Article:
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The Rise and Fall (Again) of the Dreaded Birth Dearth

Given the challenges posted by climate change and the rising costs of fuel and fertilizer, no one knows whether farmers will be able to produce enough food at affordable prices to feed the projected 9.6 billion people just 37 years from now.
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Earlier this year there was a sudden rash of concerned pronouncements about a coming population decline. Fears of the much-dreaded 'birth dearth' were being revived: soon, very soon, world population would begin an inexorable decline with catastrophic implications for the global economy and the future of humankind.

Among the birth dearth alarmists, Jonathan V. Last is in first place. The author of What to Expect When No One's Expecting, he vigorously asserts that world population will be declining within 50 years and that for the past forty years people everywhere have been having "too few babies." His concern about population applies with special urgency to the U.S. He stresses that "if America wants to continue to lead the world, we need to have more babies."

To paraphrase Mark Twain's famous retort about rumors of his death, "Reports of an impending population decline have been greatly exaggerated." As it turns out, fertility rates are not falling as fast as previously projected and neither U.S. nor world population show any signs of declining any time soon. To the contrary, world population projects are on the rise again. According to the UN's latest forecast, issued just a few weeks ago, it appears that world population will reach 7.2 billion next month, and is on course to exceed 9.6 billion by 2050 and 10.9 billion by the end of the century. And as for the U.S., the UN projects that America's population, currently 320 million, will rise to 400 million by mid-century and 462 million by 2100.

It's easy to dismiss concerns about a global or U.S. birth dearth. All you have to do is examine fertility rates and review the latest demographic projections. We're not in any danger of shuffling off our demographic coils, not even in the developed world. While the population of some developed nations, most notably Russia and Japan, are declining, the UN's latest report indicates that the population of the entire developed world is expected to increase from 1.25 billion today to 1.3 billion in 2050. Fertility rates in many developed countries are on the rise again.

The real problem with Jonathan Last and the 'birth dearth' alarmists is not their faulty demographics; it's that they cannot comprehend what human numbers are doing to the planet. They perpetuate the idea that humanity poses no challenge to the planet and that planetary limits pose no challenge to humanity. In promoting his book, Last blithely dismisses the idea of resource limitations. He asserts that since the 1970s "commodity prices have continued to fall." Really? Commodity prices in the past decade have soared. The prices of basic food commodities have essentially doubled. The prices of most metals and minerals have tripled, and the price of oil has quadrupled.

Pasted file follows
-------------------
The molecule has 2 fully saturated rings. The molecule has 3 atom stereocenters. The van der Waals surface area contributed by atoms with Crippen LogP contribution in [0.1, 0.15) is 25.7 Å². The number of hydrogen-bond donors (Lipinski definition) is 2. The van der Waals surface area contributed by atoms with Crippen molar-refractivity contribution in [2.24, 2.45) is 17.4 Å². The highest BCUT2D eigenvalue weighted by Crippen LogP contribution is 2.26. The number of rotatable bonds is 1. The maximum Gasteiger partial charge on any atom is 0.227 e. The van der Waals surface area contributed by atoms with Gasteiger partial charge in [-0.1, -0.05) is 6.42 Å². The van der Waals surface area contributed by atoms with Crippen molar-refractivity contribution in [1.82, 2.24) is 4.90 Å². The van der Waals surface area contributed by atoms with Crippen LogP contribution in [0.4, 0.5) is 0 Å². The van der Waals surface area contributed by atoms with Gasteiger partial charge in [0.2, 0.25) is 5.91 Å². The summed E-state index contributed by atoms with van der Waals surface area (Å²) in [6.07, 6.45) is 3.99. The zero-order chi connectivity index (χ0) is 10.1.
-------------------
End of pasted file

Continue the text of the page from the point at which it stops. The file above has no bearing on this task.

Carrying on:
Last also insists that Americans, despite our increasing numbers, are doing less environmental harm than we did fifty years ago. Well our air and our rivers may be cleaner today, but America's deleterious impact on the global environment continues to grow. Our greenhouse gas emissions have soared over the past half century and our over-sized consumption of material goods has contributed to deforestation, the acidification of the oceans, and the exhaustion of the world's limited inheritance of natural resources.

Last and many others also argue that the planet is not overcrowded, there's plenty of land, as if the concern about population is one of physical overcrowding. But it's never been a question of how many people the world can contain; it's how many people the world can sustain... at what standard of living...and for how long. And the evidence is strong, if not overwhelming, that we are already exceeding the Earth's regenerative capacity. In many areas of the world, lakes and rivers are shrinking and water tables are falling precipitously. Around the world, arable land is in short supply and topsoil is being eroded at a worrisome rate. Deserts are expanding and forests are contracting.

We already have close to 1 billion hungry people in the world and that number shows no sign of shrinking. Given the challenges posted by climate change and the rising costs of fuel and fertilizer, no one knows whether farmers will be able to produce enough food at affordable prices to feed the projected 9.6 billion people just 37 years from now.

We are quickly exhausting all the easily accessible metals and minerals that the Earth has to offer. That's why commodity prices have soared over the past decade. A generation or two hence when food and resources constraints are dramatically apparent, our children will look back and ask, "What were they thinking?" The answer, of course, is that we were listening to people like Jonathan Last who insisted that we needed still more people, not fewer.

Those who are insisting that we desperately need more babies have an obligation to explain how we are going to feed, cloth, and house them...and their children. Last and others insist that "innovation" will solve all of our problems, and that more babies will yield more innovation. Alas, humanity cannot live on innovation alone.

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